Tamarack (Larix laricina)

Tamarack. Elm Rock Farm, 2017

Other Common Names:

  • Hackmatack, eastern larch, black larch, red larch, American larch


  • Deciduous coniferous tree, up to 20m tall.
  • Needles are borne on spurs in clusters of 10-20. First year twigs have single needles.
  • Needles are three sided, up to 3.8 cm long, turning yellow, and falling from the tree in autumn.
  • Bark of young trees gray and smooth, turning flaky in maturity, with pink or reddish hues.
  • Needles emerge from spurs, which remain on the branches after the leaves have fallen off.
  • Tamarack live up to 180 years.
  • Self-pruning (lower branches tend to fall off naturally)


  • Female cones egg shaped, up to .9” long, with 12-25 seed scales. Red when fertile, becoming brown and woody after pollination.
  • Male flowers are yellow, and rounded, appearing near branch tips.
  • Each tree contains male and female cones (monoecious.)
  • Seeds are primarily wind dispersed, but also dispersed by red squirrels.
  • Tamaracks reproduce via seeds, layering, and the roots are known to sometimes produce new shoots.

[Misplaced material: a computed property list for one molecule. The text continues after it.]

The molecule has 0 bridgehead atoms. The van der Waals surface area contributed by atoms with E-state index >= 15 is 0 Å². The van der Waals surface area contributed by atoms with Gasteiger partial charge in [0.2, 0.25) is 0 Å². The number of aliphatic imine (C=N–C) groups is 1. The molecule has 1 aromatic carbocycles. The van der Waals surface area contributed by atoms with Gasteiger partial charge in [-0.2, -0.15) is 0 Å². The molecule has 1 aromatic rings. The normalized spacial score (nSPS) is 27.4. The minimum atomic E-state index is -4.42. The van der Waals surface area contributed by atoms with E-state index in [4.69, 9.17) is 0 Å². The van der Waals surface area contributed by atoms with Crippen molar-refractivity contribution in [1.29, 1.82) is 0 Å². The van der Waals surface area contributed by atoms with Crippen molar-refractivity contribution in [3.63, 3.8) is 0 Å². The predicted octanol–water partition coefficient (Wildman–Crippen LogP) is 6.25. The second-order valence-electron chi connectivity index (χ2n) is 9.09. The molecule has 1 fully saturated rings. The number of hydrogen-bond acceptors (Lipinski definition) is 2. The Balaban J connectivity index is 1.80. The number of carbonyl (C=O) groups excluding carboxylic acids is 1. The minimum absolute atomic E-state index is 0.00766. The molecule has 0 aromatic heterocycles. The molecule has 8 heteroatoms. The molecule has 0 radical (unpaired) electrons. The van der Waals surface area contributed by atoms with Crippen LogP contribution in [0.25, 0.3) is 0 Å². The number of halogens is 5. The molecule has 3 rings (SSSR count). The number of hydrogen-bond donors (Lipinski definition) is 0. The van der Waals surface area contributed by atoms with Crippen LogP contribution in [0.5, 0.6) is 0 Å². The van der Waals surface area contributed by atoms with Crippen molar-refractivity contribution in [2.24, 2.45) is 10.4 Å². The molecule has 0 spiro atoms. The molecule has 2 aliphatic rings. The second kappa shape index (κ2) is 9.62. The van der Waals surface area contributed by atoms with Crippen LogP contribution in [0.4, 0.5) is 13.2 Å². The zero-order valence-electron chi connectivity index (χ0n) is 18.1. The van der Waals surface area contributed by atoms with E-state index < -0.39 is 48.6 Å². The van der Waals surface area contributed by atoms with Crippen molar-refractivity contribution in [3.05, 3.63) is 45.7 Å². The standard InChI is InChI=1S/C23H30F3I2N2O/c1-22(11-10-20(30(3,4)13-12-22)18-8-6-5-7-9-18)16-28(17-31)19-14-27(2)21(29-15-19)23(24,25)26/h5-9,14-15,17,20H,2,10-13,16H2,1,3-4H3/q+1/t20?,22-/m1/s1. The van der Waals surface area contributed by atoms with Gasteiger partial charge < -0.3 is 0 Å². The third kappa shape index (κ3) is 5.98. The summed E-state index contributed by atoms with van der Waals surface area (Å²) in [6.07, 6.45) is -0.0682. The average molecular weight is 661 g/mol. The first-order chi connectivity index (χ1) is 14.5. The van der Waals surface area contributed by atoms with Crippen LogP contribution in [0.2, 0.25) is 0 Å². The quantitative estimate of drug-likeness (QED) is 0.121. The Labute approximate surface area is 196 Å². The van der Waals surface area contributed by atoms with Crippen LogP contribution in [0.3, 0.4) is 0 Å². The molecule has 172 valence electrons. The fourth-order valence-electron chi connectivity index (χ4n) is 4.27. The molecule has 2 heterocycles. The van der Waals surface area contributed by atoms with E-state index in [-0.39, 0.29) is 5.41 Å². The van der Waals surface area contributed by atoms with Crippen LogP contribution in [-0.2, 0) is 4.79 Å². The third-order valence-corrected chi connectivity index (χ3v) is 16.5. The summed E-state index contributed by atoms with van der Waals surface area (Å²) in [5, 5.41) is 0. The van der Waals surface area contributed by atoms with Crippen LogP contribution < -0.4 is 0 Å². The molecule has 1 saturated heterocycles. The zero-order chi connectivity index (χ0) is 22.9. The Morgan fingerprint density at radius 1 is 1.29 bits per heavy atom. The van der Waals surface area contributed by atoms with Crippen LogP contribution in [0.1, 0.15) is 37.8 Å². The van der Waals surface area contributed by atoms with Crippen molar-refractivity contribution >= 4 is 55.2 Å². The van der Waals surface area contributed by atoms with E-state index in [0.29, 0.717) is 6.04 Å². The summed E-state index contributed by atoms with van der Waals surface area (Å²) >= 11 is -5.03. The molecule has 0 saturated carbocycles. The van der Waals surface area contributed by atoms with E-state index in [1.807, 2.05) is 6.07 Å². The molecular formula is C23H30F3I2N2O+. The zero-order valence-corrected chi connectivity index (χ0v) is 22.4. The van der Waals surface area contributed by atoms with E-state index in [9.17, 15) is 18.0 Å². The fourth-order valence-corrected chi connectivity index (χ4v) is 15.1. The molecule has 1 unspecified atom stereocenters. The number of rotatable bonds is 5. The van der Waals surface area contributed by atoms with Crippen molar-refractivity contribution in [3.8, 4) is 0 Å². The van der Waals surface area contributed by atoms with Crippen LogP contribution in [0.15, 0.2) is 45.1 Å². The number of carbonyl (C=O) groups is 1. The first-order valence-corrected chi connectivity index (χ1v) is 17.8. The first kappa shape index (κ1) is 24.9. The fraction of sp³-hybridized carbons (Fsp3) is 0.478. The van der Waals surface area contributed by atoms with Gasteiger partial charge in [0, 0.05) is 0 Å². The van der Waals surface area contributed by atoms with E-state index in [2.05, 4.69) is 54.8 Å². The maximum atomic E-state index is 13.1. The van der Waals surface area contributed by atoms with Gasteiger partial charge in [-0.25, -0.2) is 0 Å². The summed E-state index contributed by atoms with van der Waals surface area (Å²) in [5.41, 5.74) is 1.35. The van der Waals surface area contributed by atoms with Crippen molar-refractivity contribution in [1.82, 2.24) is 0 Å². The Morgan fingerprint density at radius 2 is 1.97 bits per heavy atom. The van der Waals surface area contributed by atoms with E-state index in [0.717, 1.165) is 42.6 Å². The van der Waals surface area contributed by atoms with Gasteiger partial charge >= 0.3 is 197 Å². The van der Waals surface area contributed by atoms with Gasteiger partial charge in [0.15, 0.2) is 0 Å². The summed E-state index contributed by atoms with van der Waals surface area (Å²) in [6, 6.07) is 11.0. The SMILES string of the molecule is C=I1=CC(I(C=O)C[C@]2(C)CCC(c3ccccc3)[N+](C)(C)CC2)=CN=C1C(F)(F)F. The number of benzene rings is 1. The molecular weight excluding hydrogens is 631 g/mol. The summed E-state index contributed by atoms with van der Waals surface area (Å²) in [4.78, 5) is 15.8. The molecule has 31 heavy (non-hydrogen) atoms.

Similar Species:

  • There are no other deciduous coniferous trees in the region, and no other trees with needles in bundles of 10-20.

Ecological Role:

  • Often one of the first trees to grow after a fire.
  • The seeds are eaten by various rodents, such as red squirrels, mice, voles, and shrews.
  • The inner bark is eaten by porcupines
  • Snowshoe hares eat tamarack seedlings and bark.
  • Grouse and caribou eat the needles
  • Various birds nest in tamarack trees, including the white-throated sparrow, song sparrow, veery, common yellow throat, and Nashville warbler.


  • Tea can be made from the branches, needles, and roots.
  • Young shoots can be boiled and eaten
  • Sap

Other Uses:

  • Larch lumber is valued for its waterproof qualities, and is used for fence posts and poles.
  • Used principally for pulpwood, not a major commercial lumber species.
  • Ornamental tree
  • Often used in bonsai
  • Used to make dogsled runners and fish traps in Alaska, and goose and duck decoys in northern Alberta.
  • Was used by the Algonquian First Nation for making snowshoes.
  • The roots were used to stitch birch bark canoes together.


  • “Larix” is the Ancient Greek word denoting the larch tree.
  • “Tamarack” is the Algonquian name for the species, meaning “wood used for snowshoes.”
  • Laricina is a Latin word meaning “similar to Larix.”


  • Tamarack grows in every province and territory of Canada.